Writing music, fiction, poetry and even stand-up comedy is not just about creating something to share with people — it’s a process by which we learn to assess our surroundings, our reactions to those surroundings, and then put them into context and language that can be expressed to others. It is for this reason that strong arts programs in elementary and high schools are vital for every strong, healthy, economically sound country.
Growing up in a tiny town in north Idaho, every one of my grandfather’s aunts and uncles could play an instrument (accordions and violins, mostly). Not a single one was an ‘artist’. These were men who used horses to fall trees and turn them into mining timbers, and women who butchered elk on the kitchen table. These were hard people who drank and swore and lived recklessly at times. Every account of Silver Valley history tells of how each Saturday, everyone would take their turn on the stage to play music for the crowd in the community hall. Through dancing until four in the morning, they created a community with a rich history of having each other’s backs, caring deeply about their neighbours, and forgiving them for their faults.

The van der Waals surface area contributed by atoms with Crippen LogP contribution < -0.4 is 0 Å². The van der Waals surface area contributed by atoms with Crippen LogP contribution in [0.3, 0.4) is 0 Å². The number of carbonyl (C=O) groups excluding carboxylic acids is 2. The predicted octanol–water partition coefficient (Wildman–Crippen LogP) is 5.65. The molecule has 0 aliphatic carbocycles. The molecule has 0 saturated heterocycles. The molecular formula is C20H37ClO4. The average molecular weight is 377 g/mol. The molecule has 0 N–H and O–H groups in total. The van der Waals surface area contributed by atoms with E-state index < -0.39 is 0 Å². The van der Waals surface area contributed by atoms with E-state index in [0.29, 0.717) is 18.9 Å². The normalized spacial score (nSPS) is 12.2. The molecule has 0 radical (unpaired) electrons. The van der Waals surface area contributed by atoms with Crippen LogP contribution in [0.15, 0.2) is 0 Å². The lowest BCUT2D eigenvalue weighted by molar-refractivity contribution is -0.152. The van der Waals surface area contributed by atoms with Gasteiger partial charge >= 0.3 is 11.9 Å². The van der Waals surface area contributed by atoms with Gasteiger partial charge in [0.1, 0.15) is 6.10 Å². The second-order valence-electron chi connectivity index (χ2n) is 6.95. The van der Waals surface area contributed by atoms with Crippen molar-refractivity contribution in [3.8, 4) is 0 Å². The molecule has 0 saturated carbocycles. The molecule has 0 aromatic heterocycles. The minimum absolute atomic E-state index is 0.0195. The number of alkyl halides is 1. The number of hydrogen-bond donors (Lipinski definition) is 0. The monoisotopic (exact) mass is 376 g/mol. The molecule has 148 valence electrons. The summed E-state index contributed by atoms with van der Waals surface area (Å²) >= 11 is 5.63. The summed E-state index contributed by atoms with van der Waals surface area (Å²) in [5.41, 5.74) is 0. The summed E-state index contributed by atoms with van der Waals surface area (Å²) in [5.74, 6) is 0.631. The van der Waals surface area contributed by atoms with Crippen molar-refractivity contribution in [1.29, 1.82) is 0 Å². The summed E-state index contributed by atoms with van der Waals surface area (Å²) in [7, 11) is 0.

The arts, quite simply, are not about “easy grant money” or amusement and entertainment: entertainment is a by-product of the fact that we create and imagine in order to realize ourselves and to explore the issues in our lives, be they personal or political.
And maybe, just maybe, art – like Terje Sorgjerd’s The Mountain – also helps us remember why we want to create a society in which we are healthy, protect our environment, and share a simple but beautiful existence with the people we love.